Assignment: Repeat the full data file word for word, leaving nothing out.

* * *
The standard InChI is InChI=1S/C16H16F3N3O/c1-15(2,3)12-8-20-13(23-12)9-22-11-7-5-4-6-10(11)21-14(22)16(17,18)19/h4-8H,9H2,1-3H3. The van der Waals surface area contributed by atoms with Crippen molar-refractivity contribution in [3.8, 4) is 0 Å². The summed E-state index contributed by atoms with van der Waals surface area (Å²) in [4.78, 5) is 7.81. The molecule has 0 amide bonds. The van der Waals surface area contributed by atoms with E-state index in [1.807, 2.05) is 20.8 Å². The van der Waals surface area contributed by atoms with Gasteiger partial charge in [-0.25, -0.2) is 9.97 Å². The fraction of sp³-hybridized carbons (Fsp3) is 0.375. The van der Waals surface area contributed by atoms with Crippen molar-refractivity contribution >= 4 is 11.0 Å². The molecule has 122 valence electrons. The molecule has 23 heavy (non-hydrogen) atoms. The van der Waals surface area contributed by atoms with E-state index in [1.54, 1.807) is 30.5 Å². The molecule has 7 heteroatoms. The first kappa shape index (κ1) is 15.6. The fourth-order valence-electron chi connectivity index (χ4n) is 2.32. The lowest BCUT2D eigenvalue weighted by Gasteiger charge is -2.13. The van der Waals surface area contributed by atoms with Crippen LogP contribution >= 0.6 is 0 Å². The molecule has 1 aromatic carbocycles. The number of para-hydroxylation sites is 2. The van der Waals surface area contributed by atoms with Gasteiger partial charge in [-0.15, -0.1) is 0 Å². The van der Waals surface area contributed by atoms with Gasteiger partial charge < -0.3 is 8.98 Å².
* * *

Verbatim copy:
The standard InChI is InChI=1S/C16H16F3N3O/c1-15(2,3)12-8-20-13(23-12)9-22-11-7-5-4-6-10(11)21-14(22)16(17,18)19/h4-8H,9H2,1-3H3. The van der Waals surface area contributed by atoms with Crippen molar-refractivity contribution in [3.8, 4) is 0 Å². The summed E-state index contributed by atoms with van der Waals surface area (Å²) in [4.78, 5) is 7.81. The molecule has 0 amide bonds. The van der Waals surface area contributed by atoms with E-state index in [1.807, 2.05) is 20.8 Å². The van der Waals surface area contributed by atoms with Gasteiger partial charge in [-0.25, -0.2) is 9.97 Å². The fraction of sp³-hybridized carbons (Fsp3) is 0.375. The van der Waals surface area contributed by atoms with Crippen molar-refractivity contribution >= 4 is 11.0 Å². The molecule has 122 valence electrons. The molecule has 23 heavy (non-hydrogen) atoms. The van der Waals surface area contributed by atoms with E-state index in [1.54, 1.807) is 30.5 Å². The molecule has 7 heteroatoms. The first kappa shape index (κ1) is 15.6. The fourth-order valence-electron chi connectivity index (χ4n) is 2.32. The lowest BCUT2D eigenvalue weighted by Gasteiger charge is -2.13. The van der Waals surface area contributed by atoms with Crippen LogP contribution >= 0.6 is 0 Å². The molecule has 1 aromatic carbocycles. The number of para-hydroxylation sites is 2. The van der Waals surface area contributed by atoms with Gasteiger partial charge in [-0.15, -0.1) is 0 Å². The van der Waals surface area contributed by atoms with Gasteiger partial charge < -0.3 is 8.98 Å².